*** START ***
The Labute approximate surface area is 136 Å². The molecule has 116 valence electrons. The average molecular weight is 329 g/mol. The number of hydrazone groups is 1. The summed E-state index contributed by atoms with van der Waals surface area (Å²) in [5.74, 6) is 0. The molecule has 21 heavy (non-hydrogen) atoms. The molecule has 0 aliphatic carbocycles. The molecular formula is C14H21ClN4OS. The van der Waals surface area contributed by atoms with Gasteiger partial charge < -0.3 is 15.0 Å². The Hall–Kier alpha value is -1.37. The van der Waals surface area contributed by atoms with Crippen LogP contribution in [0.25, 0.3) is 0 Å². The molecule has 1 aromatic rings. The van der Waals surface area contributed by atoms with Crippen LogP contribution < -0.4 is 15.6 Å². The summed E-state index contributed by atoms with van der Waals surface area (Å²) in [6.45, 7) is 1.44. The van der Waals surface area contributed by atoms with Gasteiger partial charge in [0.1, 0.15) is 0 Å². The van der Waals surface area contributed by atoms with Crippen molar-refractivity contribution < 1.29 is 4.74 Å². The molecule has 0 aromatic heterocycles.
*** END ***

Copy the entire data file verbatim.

The Labute approximate surface area is 136 Å². The molecule has 116 valence electrons. The average molecular weight is 329 g/mol. The number of hydrazone groups is 1. The summed E-state index contributed by atoms with van der Waals surface area (Å²) in [5.74, 6) is 0. The molecule has 21 heavy (non-hydrogen) atoms. The molecule has 0 aliphatic carbocycles. The molecular formula is C14H21ClN4OS. The van der Waals surface area contributed by atoms with Gasteiger partial charge < -0.3 is 15.0 Å². The Hall–Kier alpha value is -1.37. The van der Waals surface area contributed by atoms with Crippen LogP contribution in [0.25, 0.3) is 0 Å². The molecule has 1 aromatic rings. The van der Waals surface area contributed by atoms with Crippen LogP contribution < -0.4 is 15.6 Å². The summed E-state index contributed by atoms with van der Waals surface area (Å²) in [6.45, 7) is 1.44. The van der Waals surface area contributed by atoms with Gasteiger partial charge in [0.1, 0.15) is 0 Å². The van der Waals surface area contributed by atoms with Crippen molar-refractivity contribution < 1.29 is 4.74 Å². The molecule has 0 aromatic heterocycles.